The problem: Not completing the full range of motion.
Most people fail to straighten their arms fully at the bottom of the pull-up (a position called a dead hang), and many fail to pull themselves high enough as well. This robs you of much of the muscle-building potential of this always-effective, super-tough exercise.
How to fix it: …is pretty obvious — try to pull your upper chest to the bar (or at least your chin), and lower yourself all the way back to a dead hang during each rep.
If only it were that easy. While one of the more common exercises, the pull-up is still one of the toughest bodyweight moves most gym-goers practice regularly: an informal online poll suggests that the average man can perform just one pull-up; the average woman not even that. Talk about an ego check.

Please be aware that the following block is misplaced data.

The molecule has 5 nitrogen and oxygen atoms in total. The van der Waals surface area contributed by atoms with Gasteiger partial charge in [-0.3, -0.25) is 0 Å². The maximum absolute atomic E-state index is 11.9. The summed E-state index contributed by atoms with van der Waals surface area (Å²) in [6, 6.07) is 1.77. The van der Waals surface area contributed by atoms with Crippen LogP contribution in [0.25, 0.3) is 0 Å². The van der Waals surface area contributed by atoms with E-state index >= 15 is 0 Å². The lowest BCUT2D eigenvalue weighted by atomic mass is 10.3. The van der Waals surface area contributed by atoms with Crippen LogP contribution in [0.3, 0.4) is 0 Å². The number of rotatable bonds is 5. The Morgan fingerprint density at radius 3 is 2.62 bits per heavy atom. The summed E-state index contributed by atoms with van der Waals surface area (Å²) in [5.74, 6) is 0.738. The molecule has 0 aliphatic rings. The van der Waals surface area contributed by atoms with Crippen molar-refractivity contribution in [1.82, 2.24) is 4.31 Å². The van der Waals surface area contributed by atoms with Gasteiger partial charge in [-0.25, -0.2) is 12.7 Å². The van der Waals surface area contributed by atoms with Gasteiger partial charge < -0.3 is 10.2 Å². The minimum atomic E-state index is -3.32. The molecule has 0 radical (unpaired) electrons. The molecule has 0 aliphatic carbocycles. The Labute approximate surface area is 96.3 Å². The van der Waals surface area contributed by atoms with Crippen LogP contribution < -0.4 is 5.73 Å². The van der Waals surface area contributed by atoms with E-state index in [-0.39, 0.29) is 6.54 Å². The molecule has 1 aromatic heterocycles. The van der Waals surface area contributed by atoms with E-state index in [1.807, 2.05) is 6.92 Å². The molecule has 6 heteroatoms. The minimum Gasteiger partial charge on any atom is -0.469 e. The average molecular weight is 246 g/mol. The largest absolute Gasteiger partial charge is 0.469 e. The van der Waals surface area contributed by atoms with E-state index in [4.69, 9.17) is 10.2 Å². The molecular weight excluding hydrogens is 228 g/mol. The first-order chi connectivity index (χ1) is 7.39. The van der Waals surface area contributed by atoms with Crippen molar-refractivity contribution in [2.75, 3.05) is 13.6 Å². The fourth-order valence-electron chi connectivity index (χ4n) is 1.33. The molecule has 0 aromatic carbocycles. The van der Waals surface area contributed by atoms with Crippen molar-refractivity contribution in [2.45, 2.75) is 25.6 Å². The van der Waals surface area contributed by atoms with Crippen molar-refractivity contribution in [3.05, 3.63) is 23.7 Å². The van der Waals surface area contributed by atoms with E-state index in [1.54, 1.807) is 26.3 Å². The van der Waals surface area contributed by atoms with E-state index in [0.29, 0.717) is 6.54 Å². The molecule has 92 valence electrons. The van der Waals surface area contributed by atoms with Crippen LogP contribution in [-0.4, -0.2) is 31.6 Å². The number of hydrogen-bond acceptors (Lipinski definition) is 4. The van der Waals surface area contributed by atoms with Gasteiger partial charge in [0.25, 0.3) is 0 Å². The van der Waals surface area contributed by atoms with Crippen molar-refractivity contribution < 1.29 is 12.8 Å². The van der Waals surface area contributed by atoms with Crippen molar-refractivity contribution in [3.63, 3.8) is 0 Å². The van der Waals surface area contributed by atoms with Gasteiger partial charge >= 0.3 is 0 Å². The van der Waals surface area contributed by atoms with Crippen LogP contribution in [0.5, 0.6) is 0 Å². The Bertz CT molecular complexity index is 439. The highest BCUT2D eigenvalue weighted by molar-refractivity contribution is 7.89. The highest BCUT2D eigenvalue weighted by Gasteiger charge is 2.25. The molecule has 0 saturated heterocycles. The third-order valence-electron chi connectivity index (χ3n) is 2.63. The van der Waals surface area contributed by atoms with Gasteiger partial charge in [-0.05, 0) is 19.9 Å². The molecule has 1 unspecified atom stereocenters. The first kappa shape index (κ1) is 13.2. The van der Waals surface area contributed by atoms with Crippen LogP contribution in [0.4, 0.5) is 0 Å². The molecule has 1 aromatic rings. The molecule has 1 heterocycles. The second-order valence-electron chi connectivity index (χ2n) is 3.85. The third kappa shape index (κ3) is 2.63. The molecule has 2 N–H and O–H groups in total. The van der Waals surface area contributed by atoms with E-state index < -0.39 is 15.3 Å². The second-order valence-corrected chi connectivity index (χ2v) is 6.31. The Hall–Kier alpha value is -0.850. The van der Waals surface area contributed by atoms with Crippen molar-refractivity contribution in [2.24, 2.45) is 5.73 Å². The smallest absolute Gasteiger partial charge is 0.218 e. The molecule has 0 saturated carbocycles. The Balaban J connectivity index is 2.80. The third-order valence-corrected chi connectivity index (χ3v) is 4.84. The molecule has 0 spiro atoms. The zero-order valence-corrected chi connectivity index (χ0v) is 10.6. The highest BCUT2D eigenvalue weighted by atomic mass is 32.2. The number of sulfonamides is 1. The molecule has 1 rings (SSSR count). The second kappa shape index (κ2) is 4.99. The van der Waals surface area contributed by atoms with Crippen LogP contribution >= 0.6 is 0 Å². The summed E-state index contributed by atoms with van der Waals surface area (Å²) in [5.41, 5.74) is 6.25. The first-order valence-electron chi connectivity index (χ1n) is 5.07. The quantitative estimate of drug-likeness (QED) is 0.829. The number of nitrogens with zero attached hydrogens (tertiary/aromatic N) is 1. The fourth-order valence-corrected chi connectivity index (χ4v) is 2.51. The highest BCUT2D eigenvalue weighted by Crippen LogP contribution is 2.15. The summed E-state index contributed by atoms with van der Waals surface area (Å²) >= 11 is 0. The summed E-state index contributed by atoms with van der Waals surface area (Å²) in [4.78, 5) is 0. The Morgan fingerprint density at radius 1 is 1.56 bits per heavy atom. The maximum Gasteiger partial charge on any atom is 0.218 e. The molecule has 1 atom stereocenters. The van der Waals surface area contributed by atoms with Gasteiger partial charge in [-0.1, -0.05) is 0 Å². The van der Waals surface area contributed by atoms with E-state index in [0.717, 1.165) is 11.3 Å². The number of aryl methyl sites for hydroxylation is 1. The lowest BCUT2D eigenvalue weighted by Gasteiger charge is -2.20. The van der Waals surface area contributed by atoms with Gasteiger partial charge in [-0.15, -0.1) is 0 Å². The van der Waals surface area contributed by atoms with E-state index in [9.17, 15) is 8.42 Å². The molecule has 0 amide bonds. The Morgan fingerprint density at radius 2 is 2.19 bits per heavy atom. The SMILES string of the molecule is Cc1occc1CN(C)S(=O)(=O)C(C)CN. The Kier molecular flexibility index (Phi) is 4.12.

The key to doing multiple pull-ups, as with any other exercise, is to reduce the weight you’re using. On the pull-up, you can accomplish that with a Chin-Up Max assistance band, which hooks onto the pull-up bar and loops around your feet. As you lower your body, the band stretches — giving you more help on the way up.